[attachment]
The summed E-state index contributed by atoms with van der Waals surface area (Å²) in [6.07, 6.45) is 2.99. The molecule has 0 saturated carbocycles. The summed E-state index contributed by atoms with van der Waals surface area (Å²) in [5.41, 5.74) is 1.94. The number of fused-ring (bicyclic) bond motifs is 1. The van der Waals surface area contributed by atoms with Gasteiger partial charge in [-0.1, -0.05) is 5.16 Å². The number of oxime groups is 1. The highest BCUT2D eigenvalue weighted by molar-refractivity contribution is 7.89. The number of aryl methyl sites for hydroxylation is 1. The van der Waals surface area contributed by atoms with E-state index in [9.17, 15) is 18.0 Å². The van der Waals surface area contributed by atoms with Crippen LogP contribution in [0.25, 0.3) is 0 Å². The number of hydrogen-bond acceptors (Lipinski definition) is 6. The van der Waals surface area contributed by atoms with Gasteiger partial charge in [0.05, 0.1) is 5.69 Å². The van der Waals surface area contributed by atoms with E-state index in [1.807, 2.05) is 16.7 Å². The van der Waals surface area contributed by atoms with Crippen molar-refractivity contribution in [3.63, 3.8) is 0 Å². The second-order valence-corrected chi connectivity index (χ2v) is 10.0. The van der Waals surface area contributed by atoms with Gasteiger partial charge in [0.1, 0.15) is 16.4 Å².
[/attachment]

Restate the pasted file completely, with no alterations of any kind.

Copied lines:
The summed E-state index contributed by atoms with van der Waals surface area (Å²) in [6.07, 6.45) is 2.99. The molecule has 0 saturated carbocycles. The summed E-state index contributed by atoms with van der Waals surface area (Å²) in [5.41, 5.74) is 1.94. The number of fused-ring (bicyclic) bond motifs is 1. The van der Waals surface area contributed by atoms with Gasteiger partial charge in [-0.1, -0.05) is 5.16 Å². The number of oxime groups is 1. The highest BCUT2D eigenvalue weighted by molar-refractivity contribution is 7.89. The number of aryl methyl sites for hydroxylation is 1. The van der Waals surface area contributed by atoms with E-state index in [9.17, 15) is 18.0 Å². The van der Waals surface area contributed by atoms with Crippen LogP contribution in [0.25, 0.3) is 0 Å². The number of hydrogen-bond acceptors (Lipinski definition) is 6. The van der Waals surface area contributed by atoms with Gasteiger partial charge in [0.05, 0.1) is 5.69 Å². The van der Waals surface area contributed by atoms with E-state index in [1.807, 2.05) is 16.7 Å². The van der Waals surface area contributed by atoms with Crippen molar-refractivity contribution in [3.63, 3.8) is 0 Å². The second-order valence-corrected chi connectivity index (χ2v) is 10.0. The van der Waals surface area contributed by atoms with Gasteiger partial charge in [0.1, 0.15) is 16.4 Å².